# RC circuit with current and voltage source

I am once again stuck on a task. The circuit initially looks like this:

And the question is:

So my attempt:

The first thing that came up in my mind was that the switch had been closed for a long time. That made me think that initially the capacitor behaves like an open circuit. So I redrawed the circuit like this:

Where Vc = Vab

So I thought that I could find Req and find Vab through the voltage divider. However there are two things that makes it difficult form the to continue:

1. The question states that when t = 1 μs then the switch opens, but the plot of Vc(t) should be from 0

2. I don't know how I should consider the current source. Most problems that I solved have either had a current source or a voltage source. How should I look on the circuit when I have a current and voltage source?

Edit:

Here is my new circuit after some help, however on the final state I am uncertain if the switch should be open and the capacitor not acting like an open circuit? :

• You can use superposition. Solve the circuit with the current source opened, then solve the problem with the voltage source shorted, then sum the results for node voltages and branch currents. You can also replace the voltage source with a Norton equivalent current source. Commented Apr 21, 2020 at 12:40
• You can also just solve the circuit using KVL or KCL systems of equations. Commented Apr 21, 2020 at 12:42
• What is the direction of I0?
– Bart
Commented Apr 21, 2020 at 13:10
• @Bart that is not stated in the question, so I don't know. Commented Apr 21, 2020 at 13:18
• @Vetenskap: It can't be deduced from the schematic, but it is important information. Failing this, you would need to solve for two cases, current up and current down.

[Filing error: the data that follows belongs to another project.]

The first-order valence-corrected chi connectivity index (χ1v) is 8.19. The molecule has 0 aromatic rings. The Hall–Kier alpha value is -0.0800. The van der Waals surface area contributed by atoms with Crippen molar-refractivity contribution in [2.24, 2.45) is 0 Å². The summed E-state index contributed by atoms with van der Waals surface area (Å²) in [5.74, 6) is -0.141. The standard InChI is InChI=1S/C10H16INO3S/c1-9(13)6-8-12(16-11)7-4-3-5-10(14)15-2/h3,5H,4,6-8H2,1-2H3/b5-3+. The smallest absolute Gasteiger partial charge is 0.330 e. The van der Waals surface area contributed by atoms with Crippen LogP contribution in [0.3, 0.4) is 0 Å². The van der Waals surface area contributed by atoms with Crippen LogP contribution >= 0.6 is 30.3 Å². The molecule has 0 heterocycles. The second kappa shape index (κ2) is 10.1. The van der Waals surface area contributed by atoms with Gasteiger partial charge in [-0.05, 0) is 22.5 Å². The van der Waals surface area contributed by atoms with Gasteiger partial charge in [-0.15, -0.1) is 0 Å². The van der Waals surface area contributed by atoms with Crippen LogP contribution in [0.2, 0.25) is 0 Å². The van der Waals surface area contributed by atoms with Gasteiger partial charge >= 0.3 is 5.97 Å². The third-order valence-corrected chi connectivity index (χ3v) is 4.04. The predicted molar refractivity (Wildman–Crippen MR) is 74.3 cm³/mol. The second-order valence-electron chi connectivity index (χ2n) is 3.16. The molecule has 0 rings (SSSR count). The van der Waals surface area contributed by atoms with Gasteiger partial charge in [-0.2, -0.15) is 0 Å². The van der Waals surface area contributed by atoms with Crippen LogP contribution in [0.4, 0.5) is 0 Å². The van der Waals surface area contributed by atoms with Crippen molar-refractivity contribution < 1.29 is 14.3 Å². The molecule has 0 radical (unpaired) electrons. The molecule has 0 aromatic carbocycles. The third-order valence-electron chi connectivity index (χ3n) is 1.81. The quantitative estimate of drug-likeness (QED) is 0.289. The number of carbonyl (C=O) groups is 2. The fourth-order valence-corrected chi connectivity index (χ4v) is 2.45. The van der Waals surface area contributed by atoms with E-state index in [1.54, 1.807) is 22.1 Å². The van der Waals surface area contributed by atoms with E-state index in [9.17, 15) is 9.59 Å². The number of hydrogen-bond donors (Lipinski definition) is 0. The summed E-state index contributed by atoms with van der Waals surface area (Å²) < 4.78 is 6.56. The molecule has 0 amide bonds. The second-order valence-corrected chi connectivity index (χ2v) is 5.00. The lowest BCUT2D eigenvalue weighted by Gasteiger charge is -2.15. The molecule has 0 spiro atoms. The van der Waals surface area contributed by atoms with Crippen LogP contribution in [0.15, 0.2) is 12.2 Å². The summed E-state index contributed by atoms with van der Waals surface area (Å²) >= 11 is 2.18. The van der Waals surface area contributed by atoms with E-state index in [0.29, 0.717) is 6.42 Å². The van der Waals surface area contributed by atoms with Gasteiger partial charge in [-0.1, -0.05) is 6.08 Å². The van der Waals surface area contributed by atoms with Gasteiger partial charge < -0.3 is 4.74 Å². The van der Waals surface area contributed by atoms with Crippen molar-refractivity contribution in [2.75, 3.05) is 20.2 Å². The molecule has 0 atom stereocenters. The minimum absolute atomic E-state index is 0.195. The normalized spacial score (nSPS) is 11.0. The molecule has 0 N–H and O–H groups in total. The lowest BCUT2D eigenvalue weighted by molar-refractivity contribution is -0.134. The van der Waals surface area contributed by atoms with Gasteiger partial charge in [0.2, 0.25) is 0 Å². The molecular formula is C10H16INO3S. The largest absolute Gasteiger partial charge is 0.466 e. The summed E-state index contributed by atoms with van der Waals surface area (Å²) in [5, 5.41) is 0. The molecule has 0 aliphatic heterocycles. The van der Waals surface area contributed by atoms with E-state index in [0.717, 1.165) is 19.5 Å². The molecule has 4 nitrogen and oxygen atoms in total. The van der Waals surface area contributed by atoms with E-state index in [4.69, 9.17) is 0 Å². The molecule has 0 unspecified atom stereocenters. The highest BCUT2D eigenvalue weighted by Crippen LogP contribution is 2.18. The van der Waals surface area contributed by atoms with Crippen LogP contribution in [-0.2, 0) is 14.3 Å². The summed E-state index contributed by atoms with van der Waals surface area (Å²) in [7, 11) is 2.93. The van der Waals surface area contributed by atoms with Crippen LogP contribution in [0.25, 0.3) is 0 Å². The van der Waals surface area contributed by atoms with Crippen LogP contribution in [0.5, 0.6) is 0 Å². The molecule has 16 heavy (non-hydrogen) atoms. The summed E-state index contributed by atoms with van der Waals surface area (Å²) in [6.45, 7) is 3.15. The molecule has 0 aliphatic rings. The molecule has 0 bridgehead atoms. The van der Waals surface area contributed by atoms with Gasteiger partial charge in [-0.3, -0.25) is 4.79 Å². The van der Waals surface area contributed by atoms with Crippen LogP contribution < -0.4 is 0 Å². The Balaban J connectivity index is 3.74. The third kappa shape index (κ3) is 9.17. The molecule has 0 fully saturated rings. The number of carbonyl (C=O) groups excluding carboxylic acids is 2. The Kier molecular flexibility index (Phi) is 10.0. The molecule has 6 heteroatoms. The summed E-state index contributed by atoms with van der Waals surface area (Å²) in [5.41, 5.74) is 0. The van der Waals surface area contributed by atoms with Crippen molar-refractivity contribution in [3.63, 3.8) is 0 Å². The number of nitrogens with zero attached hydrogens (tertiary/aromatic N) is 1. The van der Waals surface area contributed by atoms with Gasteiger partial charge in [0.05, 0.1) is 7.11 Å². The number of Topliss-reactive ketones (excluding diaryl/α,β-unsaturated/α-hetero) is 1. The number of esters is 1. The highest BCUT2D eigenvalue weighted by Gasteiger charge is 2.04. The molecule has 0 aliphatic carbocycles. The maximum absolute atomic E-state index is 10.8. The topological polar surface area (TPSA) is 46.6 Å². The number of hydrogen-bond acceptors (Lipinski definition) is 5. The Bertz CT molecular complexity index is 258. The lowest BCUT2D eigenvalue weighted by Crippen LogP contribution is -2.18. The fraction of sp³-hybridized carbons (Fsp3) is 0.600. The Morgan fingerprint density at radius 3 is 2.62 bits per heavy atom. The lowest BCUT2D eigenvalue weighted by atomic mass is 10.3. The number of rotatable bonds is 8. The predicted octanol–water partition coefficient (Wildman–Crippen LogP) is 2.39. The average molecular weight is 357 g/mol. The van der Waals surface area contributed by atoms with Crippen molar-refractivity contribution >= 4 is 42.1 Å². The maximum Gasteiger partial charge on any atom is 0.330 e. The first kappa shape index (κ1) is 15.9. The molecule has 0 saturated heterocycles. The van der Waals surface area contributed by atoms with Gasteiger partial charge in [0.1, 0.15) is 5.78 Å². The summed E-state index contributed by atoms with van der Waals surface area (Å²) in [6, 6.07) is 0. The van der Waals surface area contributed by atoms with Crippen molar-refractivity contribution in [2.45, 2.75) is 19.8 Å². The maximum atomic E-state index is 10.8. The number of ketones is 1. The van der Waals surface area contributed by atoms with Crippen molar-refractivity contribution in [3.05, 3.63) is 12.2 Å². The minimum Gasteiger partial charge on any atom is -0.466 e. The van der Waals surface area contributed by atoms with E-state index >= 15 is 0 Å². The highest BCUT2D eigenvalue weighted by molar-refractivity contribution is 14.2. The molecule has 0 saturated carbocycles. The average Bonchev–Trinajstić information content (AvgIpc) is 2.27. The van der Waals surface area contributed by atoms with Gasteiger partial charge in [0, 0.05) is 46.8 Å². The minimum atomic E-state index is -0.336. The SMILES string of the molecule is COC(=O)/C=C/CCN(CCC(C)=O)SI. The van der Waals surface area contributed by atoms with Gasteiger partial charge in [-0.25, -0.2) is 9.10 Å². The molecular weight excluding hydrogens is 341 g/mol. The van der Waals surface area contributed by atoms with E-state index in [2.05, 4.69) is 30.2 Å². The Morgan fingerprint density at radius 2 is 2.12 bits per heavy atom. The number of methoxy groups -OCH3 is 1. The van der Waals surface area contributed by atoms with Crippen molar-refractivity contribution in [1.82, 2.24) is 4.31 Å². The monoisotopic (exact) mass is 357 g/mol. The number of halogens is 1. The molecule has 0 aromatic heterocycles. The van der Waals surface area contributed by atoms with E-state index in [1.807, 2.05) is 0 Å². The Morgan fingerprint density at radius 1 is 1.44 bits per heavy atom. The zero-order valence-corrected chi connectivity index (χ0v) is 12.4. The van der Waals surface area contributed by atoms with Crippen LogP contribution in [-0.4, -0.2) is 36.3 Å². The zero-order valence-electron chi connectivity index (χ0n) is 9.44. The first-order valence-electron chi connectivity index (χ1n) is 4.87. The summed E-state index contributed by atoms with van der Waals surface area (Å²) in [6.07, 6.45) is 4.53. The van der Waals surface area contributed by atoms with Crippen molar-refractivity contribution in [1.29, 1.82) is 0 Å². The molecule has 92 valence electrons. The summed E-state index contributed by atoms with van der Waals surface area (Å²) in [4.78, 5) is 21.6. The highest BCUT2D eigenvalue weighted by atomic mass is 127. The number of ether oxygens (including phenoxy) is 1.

– Bart
Commented Apr 21, 2020 at 13:20

I'm assuming that the current direction of the current source is as shown below: -

I don't know how I should consider the current source. Most problems that I solved have either had a current source or a voltage source. How should I look on the circuit when I have a current and voltage source?

My preference is to make the voltage source $$\V_A\$$ into a current source but first...

Your redraw is correct but there's one more thing you can do. R1 (in series with the current source) has no effect on the circuit because it is purely in series with a current source. It's the same for resistors in parallel with a voltage source - they do not affect the voltage source and can be turned into open circuits. In R1's case it becomes a short circuit.

Then, turn $$\V_A\$$ into a current source of 6 mA in parallel with R3. Do you see what I did here? The effective series combo of 6 volts and 1000 ohms become a current source of 6 mA in parallel with 1000 ohms.

So now you have R2 || R3 being fed by a current source of 2 mA (from the left) and a current source of 6 mA from the right. Total current is 8 mA into R2 || R3 (500 ohm) or, put another way, 4 mA flows into R2.

That sets the initial charged capacitor voltage.

Can you take it from here?

• I've redrawn the circuit now, so that I have the current source 4 mA in parallel with R2 (1kΩ) and on the left side of the R2 should my capacitor still be like an open circuit or in this final state should I consider the switch open again? Commented Apr 21, 2020 at 13:17
• The help you asked for was in order so that you could determine steady state Vc prior to the switch opening. Vc (in my answer) is shown to be 4 volts (4 mA flows into R2). Now you have to start over with the knowledge that Vc is charged to 4 volts and the switch is open so, you don't have R3 and $V_A$ any more. Commented Apr 21, 2020 at 13:24
• and on the left side of the R2 - the only thing on the left of R2 from what I can see is the current source and R1 (not needed). I can't see your redrawn circuit but i can tell you that there is no 4 mA current source involved - that original 4 mA was only to calculate the steady state voltage of C. Commented Apr 21, 2020 at 13:27
• Sorry I meant right side. I put a schematic on the original post. Commented Apr 21, 2020 at 13:29
• OK I see that now. That tells you the steady state value of voltage across Vc i.e. 4 volts. But that isn't what you use to progress the problem after switch opens. That just tells you the steady state voltage i.e. 4 volts prior to the switch opening. Commented Apr 21, 2020 at 13:31